Intersection, the Alphabet-backed smart cities startup known for creating free internet kiosks for cities, is pushing to make free internet accessible in as many major cities as possible across the globe.

Why it matters: As more aspects of our daily lives — from healthcare to communication to travel — become dependent on internet-connected devices, the concept of providing internet as a public good is becoming more widespread.

  • Intersection is best known for its successful transformation of NYC's 7,500 pay-phones into free internet kiosks that act as hot-spots and advertising space. It's also spreading its programs to cities like Philadelphia, Chicago, and even London.
  • The catch: The program is entirely funded by advertising that the company sells on LinkNYC internet kiosks, so less densely-populated cities may be a tougher sell.

There are two things a city must have in order to be viable for free internet infrastructure from Intersection, according to the company's CEO and former advertising guru Ari Buchalter.

  1. Physical infrastructure: "You've gotta have power and fiber in the grounds," Buchalter told Axios at an Axios News Shapers event in New Orleans. "Those types of infrastructure readiness is a critical factor and is a big driver of cost for the program."
  2. Critical mass of people that can be exposed to ads. "We lay out of city in terms of density a factor." In NYC, for example, you have a critical mass of people exposed to advertising. Does that mean you have to be as big or dense as NYC to work? No, absolutely not. We will work figure out what other locations in cities can work in critical mass."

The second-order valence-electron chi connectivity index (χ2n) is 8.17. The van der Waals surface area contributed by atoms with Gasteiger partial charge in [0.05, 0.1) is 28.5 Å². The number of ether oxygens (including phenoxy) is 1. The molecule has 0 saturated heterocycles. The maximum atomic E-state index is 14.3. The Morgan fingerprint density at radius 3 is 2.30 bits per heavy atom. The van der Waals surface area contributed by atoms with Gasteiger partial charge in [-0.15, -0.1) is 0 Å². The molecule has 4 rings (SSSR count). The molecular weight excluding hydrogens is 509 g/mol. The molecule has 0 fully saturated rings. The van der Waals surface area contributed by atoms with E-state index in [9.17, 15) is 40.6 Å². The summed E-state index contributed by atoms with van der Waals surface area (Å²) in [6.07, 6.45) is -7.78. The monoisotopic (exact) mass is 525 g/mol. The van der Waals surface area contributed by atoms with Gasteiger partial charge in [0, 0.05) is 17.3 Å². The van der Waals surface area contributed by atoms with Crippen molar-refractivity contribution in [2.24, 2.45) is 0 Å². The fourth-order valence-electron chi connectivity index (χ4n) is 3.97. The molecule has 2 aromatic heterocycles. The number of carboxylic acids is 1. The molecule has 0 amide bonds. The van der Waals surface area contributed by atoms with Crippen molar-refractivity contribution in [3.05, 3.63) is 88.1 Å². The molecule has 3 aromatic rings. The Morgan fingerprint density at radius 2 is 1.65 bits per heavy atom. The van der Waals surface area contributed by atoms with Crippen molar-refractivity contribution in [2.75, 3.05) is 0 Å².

The kiosks also display real-time content updates to viewers depending on their city location, like sports scores, weather updates, etc. According to Buchalter, over 50% of the content displayed on LinkNYC kiosks are showing relevant NYC content to commuters, not advertising.

  • The advertising that is shown is bought and sold digitally, and tends to often contextual alignments, like screens near Central Park that target running enthusiast, or screens in the business district that show financial ads.

Bottom line: There was a time just years ago when free internet was difficult to come by. Now, free internet kiosks are popping up around the country and abroad, with no signs of slowing down.

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Illustration: Sarah Grillo/Axios

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